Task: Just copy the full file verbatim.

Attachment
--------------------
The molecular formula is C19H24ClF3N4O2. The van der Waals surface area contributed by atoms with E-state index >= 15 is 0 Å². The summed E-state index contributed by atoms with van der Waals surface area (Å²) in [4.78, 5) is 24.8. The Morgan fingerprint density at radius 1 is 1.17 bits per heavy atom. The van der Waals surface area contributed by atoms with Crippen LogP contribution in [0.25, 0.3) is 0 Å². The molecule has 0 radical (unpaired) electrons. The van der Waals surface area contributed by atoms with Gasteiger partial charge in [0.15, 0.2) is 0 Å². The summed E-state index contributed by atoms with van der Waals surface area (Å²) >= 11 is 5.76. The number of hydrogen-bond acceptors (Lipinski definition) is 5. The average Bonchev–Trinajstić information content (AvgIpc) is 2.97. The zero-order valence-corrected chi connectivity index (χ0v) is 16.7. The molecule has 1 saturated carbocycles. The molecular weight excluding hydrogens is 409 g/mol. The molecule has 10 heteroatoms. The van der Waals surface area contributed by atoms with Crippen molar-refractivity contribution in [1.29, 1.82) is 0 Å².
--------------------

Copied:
The molecular formula is C19H24ClF3N4O2. The van der Waals surface area contributed by atoms with E-state index >= 15 is 0 Å². The summed E-state index contributed by atoms with van der Waals surface area (Å²) in [4.78, 5) is 24.8. The Morgan fingerprint density at radius 1 is 1.17 bits per heavy atom. The van der Waals surface area contributed by atoms with Crippen LogP contribution in [0.25, 0.3) is 0 Å². The molecule has 0 radical (unpaired) electrons. The van der Waals surface area contributed by atoms with Gasteiger partial charge in [0.15, 0.2) is 0 Å². The summed E-state index contributed by atoms with van der Waals surface area (Å²) >= 11 is 5.76. The number of hydrogen-bond acceptors (Lipinski definition) is 5. The average Bonchev–Trinajstić information content (AvgIpc) is 2.97. The zero-order valence-corrected chi connectivity index (χ0v) is 16.7. The molecule has 1 saturated carbocycles. The molecular weight excluding hydrogens is 409 g/mol. The molecule has 10 heteroatoms. The van der Waals surface area contributed by atoms with Crippen molar-refractivity contribution in [1.29, 1.82) is 0 Å².